I was first introduced to logic gates when I was around 14 years old. I had heard that computers consisted of ones and zeroes. But I didn’t understand what that really meant.

So I asked my father to explain it. And I loved his explanation because it was so simple and easy to understand. Read that article first if you’re not sure what a 1 and a 0 is yet.

Logic gates are components that we use for “doing stuff” with the 1s and 0s. You can combine them to create building blocks like flip-flops, adders, and more. Which you can use to build calculators, Arduinos, and even smartphones and computers!

Below, you’ll find an overview of the logic gates, their logic gate symbols, and how they work.

## NOT gate/Inverter

The simplest logic gate of all is the NOT gate. It takes one bit as input (A). And it gives as an output (Y) what is NOT on the input. So if there is a 1 on the input, its output is 0. And if there is 0 on the input, its output is 1. It’s also called an *inverter*.

If you want to use a NOT gate in your circuit, you can for example use the CMOS IC 4572 or 40106.

Input (A) | Output (Y) |
---|---|

0 | 1 |

1 | 0 |

## AND gate

The AND gate takes two (or more) inputs and gives out a 1 if all the inputs are 1. Otherwise, it gives out a 0.

If you want to use it in a circuit, the CMOS IC 4081 contains 4 AND gates.

The truth table is below, but all you really need to remember is that the AND gate needs a 1 on input A **and** input B to give out 1.

Input A | Input B | Output Y |
---|---|---|

0 | 0 | 0 |

0 | 1 | 0 |

1 | 0 | 0 |

1 | 1 | 1 |

## OR gate

The OR gate takes two (or more) inputs and gives out a 1 if any of the inputs are 1. Otherwise, it gives out a 0.

If you want to use it in a circuit, the CMOS IC 4071 contains 4 OR gates.

The truth table is below, but all you really need to remember is that the OR gate needs a 1 on input A **or** input B to give out 1.

Input A | Input B | Output Y |
---|---|---|

0 | 0 | 0 |

0 | 1 | 1 |

1 | 0 | 1 |

1 | 1 | 1 |

## NAND gate

The NAND (or NOT AND) gate operates in the opposite way of the AND gate. It’s like if an AND gate had a NOT gate on its output:

If you want to use NAND gates in a circuit, the CMOS IC 4011 contains 4 NAND gates.

You’ll find the truth table below. But all you need to remember is that the only time the output of a NAND gate is 0 is when both the inputs are 1.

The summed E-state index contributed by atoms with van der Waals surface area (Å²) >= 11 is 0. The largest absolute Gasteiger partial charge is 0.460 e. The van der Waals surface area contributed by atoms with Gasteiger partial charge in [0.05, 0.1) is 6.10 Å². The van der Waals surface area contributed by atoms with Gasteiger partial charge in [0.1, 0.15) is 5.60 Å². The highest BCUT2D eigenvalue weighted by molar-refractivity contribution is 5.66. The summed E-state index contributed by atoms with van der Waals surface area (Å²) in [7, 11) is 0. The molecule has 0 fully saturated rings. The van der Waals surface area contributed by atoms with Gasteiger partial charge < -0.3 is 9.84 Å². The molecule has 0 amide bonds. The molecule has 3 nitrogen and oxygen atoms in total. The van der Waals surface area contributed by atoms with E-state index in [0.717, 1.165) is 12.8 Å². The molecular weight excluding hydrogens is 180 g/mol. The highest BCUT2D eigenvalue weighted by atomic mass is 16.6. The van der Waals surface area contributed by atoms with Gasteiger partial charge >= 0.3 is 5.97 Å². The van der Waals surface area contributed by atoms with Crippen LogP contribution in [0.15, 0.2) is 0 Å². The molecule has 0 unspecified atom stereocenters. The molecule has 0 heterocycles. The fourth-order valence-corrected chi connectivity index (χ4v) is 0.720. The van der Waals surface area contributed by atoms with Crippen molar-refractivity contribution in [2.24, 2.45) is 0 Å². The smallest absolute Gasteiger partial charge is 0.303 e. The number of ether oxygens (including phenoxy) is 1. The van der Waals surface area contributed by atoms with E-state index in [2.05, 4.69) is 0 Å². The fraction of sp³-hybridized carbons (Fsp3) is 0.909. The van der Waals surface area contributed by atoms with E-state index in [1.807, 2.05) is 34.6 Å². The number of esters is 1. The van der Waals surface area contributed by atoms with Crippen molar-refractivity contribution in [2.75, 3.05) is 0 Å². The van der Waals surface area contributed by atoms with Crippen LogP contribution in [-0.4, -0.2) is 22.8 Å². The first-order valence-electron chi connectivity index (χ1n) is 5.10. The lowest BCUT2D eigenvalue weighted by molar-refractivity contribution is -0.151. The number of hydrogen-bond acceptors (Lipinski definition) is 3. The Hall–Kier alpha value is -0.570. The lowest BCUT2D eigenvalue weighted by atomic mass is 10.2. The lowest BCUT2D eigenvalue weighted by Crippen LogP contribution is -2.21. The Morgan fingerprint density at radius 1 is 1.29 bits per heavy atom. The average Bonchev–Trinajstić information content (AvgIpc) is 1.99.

Input A | Input B | Output Y |
---|---|---|

0 | 0 | 1 |

0 | 1 | 1 |

1 | 0 | 1 |

1 | 1 | 0 |

## NOR gate

The NOR (or NOT OR) gate operates in the opposite way of the OR gate. It’s like if an OR gate had a NOT gate on its output.

If you want to use NOR gates in a circuit, the CMOS IC 4001 contains 4 NOR gates.

You’ll find the truth table below. But all you need to remember is that the only time the output of a NOR gate is 1 is when both the inputs are 0.

Input A | Input B | Output Y |
---|---|---|

0 | 0 | 1 |

0 | 1 | 0 |

1 | 0 | 0 |

1 | 1 | 0 |

## XOR gate

The XOR (or Exclusive OR) gate outputs 1 if its two inputs are not equal. You’ll find four XOR gates in the CMOS IC 4070.

Input A | Input B | Output Y |
---|---|---|

0 | 0 | 0 |

0 | 1 | 1 |

1 | 0 | 1 |

1 | 1 | 0 |

## XNOR gate

The XNOR (or Exclusive NOT OR) gate outputs 1 if its two inputs are equal. It basically works like an XOR gate with an inverter on the output. You’ll find four XNOR gates in the CMOS IC 4077.

Input A | Input B | Output Y |
---|---|---|

0 | 0 | 1 |

0 | 1 | 0 |

1 | 0 | 0 |

1 | 1 | 1 |

## Using Logic Gates in Circuits

A logic gate can be built with transistors and usually comes as an Integrated Circuit (IC).

There are two classic IC series that contain a lot of the same functions; the 7400-series and the 4000-series.

The 7400-series is the oldest series. The 4000-series was introduced as a lower-power and more versatile option to the 7400. But today, several families of the 7400-series exist, some with similar properties as the 4000-series.

List of common 4000 series IC with pinouts, explanations, and example circuits

Complete list of ICs in the 4000-series

Complete list of ICs in the 7400-series

S. R. Das says

More explanation required in this manne

Arnav Mahajan says

You should explain with the use of some transistor including circuit diagrams and some real circuits including videos.

admin says

Yep, will update this soon.

Dave says

I’ve heard the terms of true and false being used to describe the state of something. Can you please elaborate on this at all? Thanks

admin says

Often true and false is used in programming as a replacement for 1 and 0.

True = 1 = HIGH

False = 0 = LOW

Best,

Oyvind